My mum always makes this rice for New Year’s because she knows how much we all love it, especially my son. I am going to freeze this as Onigiri for him so that he can eat this when he comes back in two weeks time.
My food photo improvement with Nagi’s Photography Book.
If you liked my recipe for Sekihan Azuki bean rice, please rate it and leave a comment below. Also, don’t forget to follow me on Youtube, Pinterest, Facebook and Instagram to keep up to date with all the latest happenings on Chopstick Chronicles. Don’t forget to use the hashtag #ChopstickChronicles so I see your wonderful creations!
- 2 cups of glutinous rice used the cup attached to the Instapot
- 1/4 cup azuki beans
- 2 ½ cups water
- 1 tsp salt
- Black sesame to sprinkle
Instructions for Instapot
- Wash the azuki beans and drain out the water.
- Add 2 & ½ cups of water and the azuki beans in a pressure cooker. Close and lock
- the lid and set the Instapot.
- Press [Pressure cook] then use the [+] [-] button to set 10 minutes and press
- [Pressure level] button to set low pressure. *1
- While pressure cooking the Azuki beans, wash the glutinous rice and drain the
- When the pressure cooking time is up, release the pressure instantly, by pressing
- [Cancel] on the front panel and then turning the steam release on the lid to
- “Venting” position.
- Open the lid and scoop up the water with a ladle and pour it back in. Continue this
- step a few times to make sure the colour comes out later in the rice.
- Add the washed rice and the salt. Close and lock the lid and set the instantpot.
- Press [Pressure cook] then use the [+] [-] button to set 3 minutes and press
- [Pressure level] button to set low
- When time is up, let the Instapot continue to cook using the cooker’s residual heat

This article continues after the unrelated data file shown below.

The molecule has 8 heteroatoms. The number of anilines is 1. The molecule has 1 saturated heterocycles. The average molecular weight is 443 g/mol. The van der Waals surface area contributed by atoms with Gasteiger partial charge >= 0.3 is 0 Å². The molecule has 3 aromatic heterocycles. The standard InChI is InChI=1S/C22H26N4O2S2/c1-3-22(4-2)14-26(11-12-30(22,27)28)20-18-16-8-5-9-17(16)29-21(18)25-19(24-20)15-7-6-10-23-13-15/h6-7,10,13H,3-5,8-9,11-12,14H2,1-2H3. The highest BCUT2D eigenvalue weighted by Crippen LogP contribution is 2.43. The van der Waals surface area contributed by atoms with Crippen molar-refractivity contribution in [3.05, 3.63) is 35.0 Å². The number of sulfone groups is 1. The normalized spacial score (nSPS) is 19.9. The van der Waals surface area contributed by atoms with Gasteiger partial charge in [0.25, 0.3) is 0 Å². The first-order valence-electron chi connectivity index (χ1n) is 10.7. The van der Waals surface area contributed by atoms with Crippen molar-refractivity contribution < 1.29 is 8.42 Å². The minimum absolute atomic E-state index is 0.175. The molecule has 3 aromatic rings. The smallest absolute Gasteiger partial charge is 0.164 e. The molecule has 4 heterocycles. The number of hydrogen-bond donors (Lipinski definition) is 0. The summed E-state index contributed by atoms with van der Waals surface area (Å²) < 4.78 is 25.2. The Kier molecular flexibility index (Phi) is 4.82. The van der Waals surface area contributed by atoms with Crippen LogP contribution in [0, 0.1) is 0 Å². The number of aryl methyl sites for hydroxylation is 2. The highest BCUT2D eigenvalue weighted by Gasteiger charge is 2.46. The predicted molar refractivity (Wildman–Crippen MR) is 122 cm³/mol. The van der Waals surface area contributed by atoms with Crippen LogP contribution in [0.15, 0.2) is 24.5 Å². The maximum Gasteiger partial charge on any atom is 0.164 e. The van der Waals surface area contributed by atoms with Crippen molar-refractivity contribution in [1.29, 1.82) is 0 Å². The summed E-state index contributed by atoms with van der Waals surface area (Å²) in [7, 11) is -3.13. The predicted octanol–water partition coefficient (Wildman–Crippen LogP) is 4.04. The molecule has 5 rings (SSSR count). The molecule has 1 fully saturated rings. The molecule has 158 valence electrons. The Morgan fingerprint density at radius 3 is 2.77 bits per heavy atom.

- and steam by pressing [Cancel] and wait for the pressure to come down naturally
- (takes about 20 minutes)
- 10. Once all the pressure has released, stir the rice (without mashing or over-mixing)
- then serve with the sprinkled black sesame!
Instructions for pressure cooker
- Wash the azuki beans and drain out the water.
- Add 2 & ½ cups of water and the azuki beans in a pressure cooker, lock the
- lid and cook over high heat.
- When the pressure indicator pin rises, turn the heat down to low and cook
- for 10 minutes.
- Meanwhile, wash the glutinous rice and drain water.
- Release the pressure in the cooker rapidly (as per the instructions of your
- pressure cooker).
- Open the lid and scoop up the water with a ladle and pour it back in.
- Continue this step a few times to make sure the colour comes out later in
- the rice.
- Add the rice and the salt and put the lid back on and cook it over high heat
- and wait for the pressure pin to rise again.
- Once the pin rises, turn the heat down to low and leave for 3 minutes.
- Turn the heat off and allow the pressure to release naturally.
- 10. Once all the pressure has released, stir the rice (without mashing or over-
- mixing) then serve with the sprinkled black sesame!